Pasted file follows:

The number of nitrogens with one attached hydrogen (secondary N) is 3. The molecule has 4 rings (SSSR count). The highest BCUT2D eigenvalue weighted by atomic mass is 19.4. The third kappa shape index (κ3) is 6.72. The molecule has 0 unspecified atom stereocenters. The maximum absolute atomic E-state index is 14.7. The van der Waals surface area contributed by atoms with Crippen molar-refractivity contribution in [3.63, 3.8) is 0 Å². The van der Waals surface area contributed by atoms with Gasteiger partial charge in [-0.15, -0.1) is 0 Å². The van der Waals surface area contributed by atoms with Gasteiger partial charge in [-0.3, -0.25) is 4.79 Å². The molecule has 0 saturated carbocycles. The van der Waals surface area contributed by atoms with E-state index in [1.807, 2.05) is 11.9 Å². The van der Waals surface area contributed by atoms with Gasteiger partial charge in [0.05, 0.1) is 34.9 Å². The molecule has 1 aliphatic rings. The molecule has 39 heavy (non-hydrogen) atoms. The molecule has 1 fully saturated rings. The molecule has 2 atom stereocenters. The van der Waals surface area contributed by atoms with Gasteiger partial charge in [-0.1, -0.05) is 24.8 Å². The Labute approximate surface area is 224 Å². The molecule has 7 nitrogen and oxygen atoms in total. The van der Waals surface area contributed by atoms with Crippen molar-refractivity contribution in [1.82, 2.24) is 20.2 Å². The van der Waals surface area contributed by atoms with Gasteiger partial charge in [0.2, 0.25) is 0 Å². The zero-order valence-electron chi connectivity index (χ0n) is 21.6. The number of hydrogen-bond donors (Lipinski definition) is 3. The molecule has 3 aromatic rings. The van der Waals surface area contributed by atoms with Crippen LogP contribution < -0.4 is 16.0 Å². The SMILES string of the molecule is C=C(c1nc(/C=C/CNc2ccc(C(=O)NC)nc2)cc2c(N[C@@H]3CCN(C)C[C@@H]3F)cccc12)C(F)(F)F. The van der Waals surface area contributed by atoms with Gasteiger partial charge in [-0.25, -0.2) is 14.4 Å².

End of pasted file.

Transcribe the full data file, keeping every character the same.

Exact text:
The number of nitrogens with one attached hydrogen (secondary N) is 3. The molecule has 4 rings (SSSR count). The highest BCUT2D eigenvalue weighted by atomic mass is 19.4. The third kappa shape index (κ3) is 6.72. The molecule has 0 unspecified atom stereocenters. The maximum absolute atomic E-state index is 14.7. The van der Waals surface area contributed by atoms with Crippen molar-refractivity contribution in [3.63, 3.8) is 0 Å². The van der Waals surface area contributed by atoms with Gasteiger partial charge in [-0.15, -0.1) is 0 Å². The van der Waals surface area contributed by atoms with Gasteiger partial charge in [-0.3, -0.25) is 4.79 Å². The molecule has 0 saturated carbocycles. The van der Waals surface area contributed by atoms with E-state index in [1.807, 2.05) is 11.9 Å². The van der Waals surface area contributed by atoms with Gasteiger partial charge in [0.05, 0.1) is 34.9 Å². The molecule has 1 aliphatic rings. The molecule has 39 heavy (non-hydrogen) atoms. The molecule has 1 fully saturated rings. The molecule has 2 atom stereocenters. The van der Waals surface area contributed by atoms with Gasteiger partial charge in [-0.1, -0.05) is 24.8 Å². The Labute approximate surface area is 224 Å². The molecule has 7 nitrogen and oxygen atoms in total. The van der Waals surface area contributed by atoms with Crippen molar-refractivity contribution in [1.82, 2.24) is 20.2 Å². The van der Waals surface area contributed by atoms with Gasteiger partial charge in [0.2, 0.25) is 0 Å². The zero-order valence-electron chi connectivity index (χ0n) is 21.6. The number of hydrogen-bond donors (Lipinski definition) is 3. The molecule has 3 aromatic rings. The van der Waals surface area contributed by atoms with Crippen LogP contribution < -0.4 is 16.0 Å². The SMILES string of the molecule is C=C(c1nc(/C=C/CNc2ccc(C(=O)NC)nc2)cc2c(N[C@@H]3CCN(C)C[C@@H]3F)cccc12)C(F)(F)F. The van der Waals surface area contributed by atoms with Gasteiger partial charge in [-0.25, -0.2) is 14.4 Å².